Tom Principato: I think the middle of next year.
Rick: Growing up in D.C., did you ever get a chance to hear Chuck Brown’s music and were you into that at all?
Tom Principato: Yeah, I’ve heard Chuck a few times and I heard him last year at the State Theater.
Rick: If you were speaking to a convention of music venue owners and had to tell them what things they screw up most and what some of the better clubs do to make a musician’s experience great, what would you say?
Tom Principato: Well, I think a lot of venues make the mistake of not promoting enough and developing and cultivating their regular clientele that’s gonna come to the club no matter who’s playing. You know the Birchmere does a really good job at that. They’ve got a lot of people who go to the Birchmere, just because they love the venue. They like to go see their favorite acts at the Birchmere. So, I think that’s one mistake that a lot of clubs make.
Rick: And what do some of the better clubs do?
Tom Principato: Being treated with great hospitality and extra perks is always great. Birchmere’s another club that does that, but I mean, I think that enhances the experience for the musicians, but I don’t think that’s got anything to do with the business or anything like that.
Rick: It’s just sort of the culture of the particular club?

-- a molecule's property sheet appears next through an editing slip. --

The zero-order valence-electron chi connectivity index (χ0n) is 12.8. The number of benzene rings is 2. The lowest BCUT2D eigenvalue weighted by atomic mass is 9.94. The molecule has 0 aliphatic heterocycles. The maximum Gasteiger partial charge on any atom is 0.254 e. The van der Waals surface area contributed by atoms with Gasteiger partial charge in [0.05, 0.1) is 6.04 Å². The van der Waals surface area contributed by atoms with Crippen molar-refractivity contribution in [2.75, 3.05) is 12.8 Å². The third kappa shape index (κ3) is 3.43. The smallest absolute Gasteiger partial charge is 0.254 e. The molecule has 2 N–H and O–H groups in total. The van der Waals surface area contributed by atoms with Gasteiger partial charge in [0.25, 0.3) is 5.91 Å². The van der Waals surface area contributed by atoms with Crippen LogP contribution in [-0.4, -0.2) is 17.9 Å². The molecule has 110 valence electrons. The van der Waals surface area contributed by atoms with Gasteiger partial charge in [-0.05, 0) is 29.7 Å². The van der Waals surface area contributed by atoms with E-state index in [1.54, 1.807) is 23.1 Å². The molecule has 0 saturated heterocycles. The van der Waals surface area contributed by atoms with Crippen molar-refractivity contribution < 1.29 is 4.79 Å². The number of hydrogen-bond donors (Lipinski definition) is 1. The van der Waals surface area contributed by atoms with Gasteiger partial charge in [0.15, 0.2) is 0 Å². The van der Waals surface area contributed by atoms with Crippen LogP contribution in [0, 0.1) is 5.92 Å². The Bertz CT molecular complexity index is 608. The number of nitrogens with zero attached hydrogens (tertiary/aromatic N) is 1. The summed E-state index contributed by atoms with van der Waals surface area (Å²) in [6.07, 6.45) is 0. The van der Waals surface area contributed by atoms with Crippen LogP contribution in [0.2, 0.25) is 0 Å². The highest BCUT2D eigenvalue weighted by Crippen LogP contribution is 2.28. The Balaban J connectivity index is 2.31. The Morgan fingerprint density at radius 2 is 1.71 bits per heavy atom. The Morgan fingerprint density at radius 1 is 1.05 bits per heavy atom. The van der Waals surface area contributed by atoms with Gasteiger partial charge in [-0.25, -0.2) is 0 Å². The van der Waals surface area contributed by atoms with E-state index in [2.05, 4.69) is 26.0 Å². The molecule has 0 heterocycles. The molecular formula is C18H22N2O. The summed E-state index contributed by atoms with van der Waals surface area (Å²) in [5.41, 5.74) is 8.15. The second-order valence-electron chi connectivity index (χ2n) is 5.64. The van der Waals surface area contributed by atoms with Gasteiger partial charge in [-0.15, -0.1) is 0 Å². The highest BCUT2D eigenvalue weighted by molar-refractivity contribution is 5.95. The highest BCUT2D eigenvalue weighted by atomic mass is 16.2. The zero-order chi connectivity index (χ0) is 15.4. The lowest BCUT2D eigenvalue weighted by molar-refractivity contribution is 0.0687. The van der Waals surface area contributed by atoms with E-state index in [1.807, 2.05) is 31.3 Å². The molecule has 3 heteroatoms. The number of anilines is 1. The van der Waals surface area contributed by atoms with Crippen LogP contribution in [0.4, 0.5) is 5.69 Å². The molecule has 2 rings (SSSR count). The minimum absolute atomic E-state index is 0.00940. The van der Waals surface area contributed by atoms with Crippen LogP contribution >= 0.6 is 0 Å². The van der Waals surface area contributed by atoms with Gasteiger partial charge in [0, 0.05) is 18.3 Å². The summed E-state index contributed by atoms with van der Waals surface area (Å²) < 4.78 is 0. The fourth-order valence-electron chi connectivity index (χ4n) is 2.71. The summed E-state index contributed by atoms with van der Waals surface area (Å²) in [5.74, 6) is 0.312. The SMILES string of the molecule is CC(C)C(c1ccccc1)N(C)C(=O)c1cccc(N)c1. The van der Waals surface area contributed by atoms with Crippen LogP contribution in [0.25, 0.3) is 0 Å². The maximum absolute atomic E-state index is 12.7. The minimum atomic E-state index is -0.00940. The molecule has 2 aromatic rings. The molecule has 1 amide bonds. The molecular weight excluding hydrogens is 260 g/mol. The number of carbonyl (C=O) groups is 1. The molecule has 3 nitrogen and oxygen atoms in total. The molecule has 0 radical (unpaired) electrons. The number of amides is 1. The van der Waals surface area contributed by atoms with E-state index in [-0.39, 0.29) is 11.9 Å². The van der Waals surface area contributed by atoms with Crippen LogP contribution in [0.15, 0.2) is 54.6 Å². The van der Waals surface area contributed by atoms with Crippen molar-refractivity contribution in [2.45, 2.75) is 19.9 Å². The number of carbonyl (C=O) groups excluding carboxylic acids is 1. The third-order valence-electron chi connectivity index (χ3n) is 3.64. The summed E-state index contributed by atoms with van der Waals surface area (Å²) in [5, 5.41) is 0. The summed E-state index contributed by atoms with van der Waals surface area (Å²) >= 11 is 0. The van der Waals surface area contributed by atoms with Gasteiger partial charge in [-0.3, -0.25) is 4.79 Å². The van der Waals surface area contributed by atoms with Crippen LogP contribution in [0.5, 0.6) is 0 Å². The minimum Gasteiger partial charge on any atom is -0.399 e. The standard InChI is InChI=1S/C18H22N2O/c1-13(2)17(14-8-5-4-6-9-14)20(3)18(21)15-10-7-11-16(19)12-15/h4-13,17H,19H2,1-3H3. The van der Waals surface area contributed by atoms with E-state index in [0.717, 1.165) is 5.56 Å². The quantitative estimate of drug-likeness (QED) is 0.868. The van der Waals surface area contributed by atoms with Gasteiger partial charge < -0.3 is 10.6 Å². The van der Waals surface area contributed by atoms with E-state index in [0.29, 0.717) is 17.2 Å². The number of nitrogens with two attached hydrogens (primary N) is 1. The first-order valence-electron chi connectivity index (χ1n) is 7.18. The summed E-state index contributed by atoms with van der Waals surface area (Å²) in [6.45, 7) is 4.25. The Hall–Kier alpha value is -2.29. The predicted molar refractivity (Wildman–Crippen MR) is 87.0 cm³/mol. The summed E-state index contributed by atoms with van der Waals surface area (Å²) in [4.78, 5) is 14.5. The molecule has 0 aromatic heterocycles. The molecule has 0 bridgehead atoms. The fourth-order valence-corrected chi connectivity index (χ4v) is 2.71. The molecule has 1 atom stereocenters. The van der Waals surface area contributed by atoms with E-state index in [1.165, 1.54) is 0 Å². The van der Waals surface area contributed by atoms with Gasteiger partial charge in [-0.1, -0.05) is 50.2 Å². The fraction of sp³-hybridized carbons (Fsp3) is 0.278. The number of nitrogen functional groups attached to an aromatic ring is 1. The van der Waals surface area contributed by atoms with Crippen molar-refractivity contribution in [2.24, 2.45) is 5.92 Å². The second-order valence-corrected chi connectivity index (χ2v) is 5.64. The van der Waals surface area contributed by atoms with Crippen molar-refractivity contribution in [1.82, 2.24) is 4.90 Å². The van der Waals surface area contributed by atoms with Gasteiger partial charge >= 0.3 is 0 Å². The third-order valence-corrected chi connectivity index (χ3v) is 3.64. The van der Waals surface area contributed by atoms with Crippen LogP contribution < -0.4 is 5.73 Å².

Tom Principato: Yeah.
Rick: You worked and played with Danny Gatton, who has legendary status among guitar players, especially his Tele players. How did you guys meet, and although he’s been called ‘The Humbler’ because he could make mincemeat out of most guitarists, was he humble?
Tom Principato: Well, I first met Danny Gatton at the Childe Harold in D.C. I used to play there a lot in the ‘70s and I had heard about Danny and I went to see him the first opportunity I had to see him.
I was living in Boston at that time. About ’73 or ’74, I went to check out Danny Gatton at the Childe Harold near Dupont Circle. He was playing there with Billy Hancock and Dave Elliott, backing up Liz Meyer. And I was just really, as everyone was, just blown away by his playing and that night that I saw him he just had a ’53 Tele with stock pickups and a tweed 410 Bassman and a gray Echoplex.
Rick: Pretty basic.